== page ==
Ship Photos of the Day – World’s First Methanol-Powered Tankers

MV Taranaki Sun. Photo credit: Waterfront Shipping
MV Taranaki Sun. Photo credit: Waterfront Shipping

Today’s ship photos show the Taranaki Sun, one of three new ocean going tankers that are the first ever to run on clean-burning methanol.

The vessels, the Lindanger, Mari Jone and Taranaki Sun, are the first three in a series of seven total 50,000 DWT tankers built with the first-of-its kind MAN B&W ME-LGI 2-stroke dual-fuel engines that can run on methanol, fuel oil, marine diesel oil, or gas oil. The engine was developed by MAN Diesel & Turbo and is based on the company’s proven ME-series, with its approximately 5,000 engines in service.

Photo credit: Waterfront Shipping
Photo credit: Waterfront Shipping

The vessels are being built by Hyundai Mipo Dockyard and Minaminippon Shipbuilding Co., Ltd. for a partnership involving Waterfront Shipping Company Ltd. (WFS), Marinvest/Skagerack Invest (Marinvest), Westfal-Larsen Management (WL), and Mitsui O.S.K. Lines, Ltd. (MOL).

Photo credit: Waterfront Shipping[
Photo credit: Waterfront Shipping
Lindanger was the first to be delivered to WL on April 20 by Hyundai Mipo Dockyard, with the Taranaki Sun delivered to MOL on April 22 and the Mari Jone to be delivered to Marinvest/WFS on April 28. All seven vessels in the series will be chartered by Waterfront Shipping.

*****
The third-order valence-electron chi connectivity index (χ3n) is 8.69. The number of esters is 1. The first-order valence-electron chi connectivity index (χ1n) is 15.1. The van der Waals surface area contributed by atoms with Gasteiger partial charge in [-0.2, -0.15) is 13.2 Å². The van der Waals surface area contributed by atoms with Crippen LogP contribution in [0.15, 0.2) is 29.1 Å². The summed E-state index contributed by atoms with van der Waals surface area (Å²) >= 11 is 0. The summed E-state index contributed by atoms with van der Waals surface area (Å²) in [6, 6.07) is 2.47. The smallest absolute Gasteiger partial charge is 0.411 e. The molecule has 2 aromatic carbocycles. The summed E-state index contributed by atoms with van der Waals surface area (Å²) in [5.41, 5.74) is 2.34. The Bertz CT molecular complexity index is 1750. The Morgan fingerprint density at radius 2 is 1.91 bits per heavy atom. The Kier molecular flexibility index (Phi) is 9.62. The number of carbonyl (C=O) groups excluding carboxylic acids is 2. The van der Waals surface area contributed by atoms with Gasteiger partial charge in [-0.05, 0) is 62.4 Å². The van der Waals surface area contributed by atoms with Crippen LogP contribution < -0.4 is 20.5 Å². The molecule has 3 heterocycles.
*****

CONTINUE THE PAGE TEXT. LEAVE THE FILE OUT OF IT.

Taranaki_Sun2_April 2016
Photo credit: Waterfront Shipping

“When operating on methanol, the ME-LGI significantly reduces emissions of CO2, NOx and SOx. Additionally, any operational switch between methanol and other conventional fuels is seamless,” states Ole Grøne Senior Vice President, Head of Marketing and Sales, MAN Diesel & Turbo.

The remaining four vessels will be delivered by October 2016.

Taranaki_Sun5_April 2016
Photo credit: Waterfront Shipping

The Stena Line ferry Stena Germanica is currently the only commercial ship in the world that uses methanol as its main fuel. The ship returned to service in March 2015 after having been converted at the Remontowa Shipyard in Gdansk, Poland. The ferry operates between Kiel, Germany and Gothenburg, Sweden.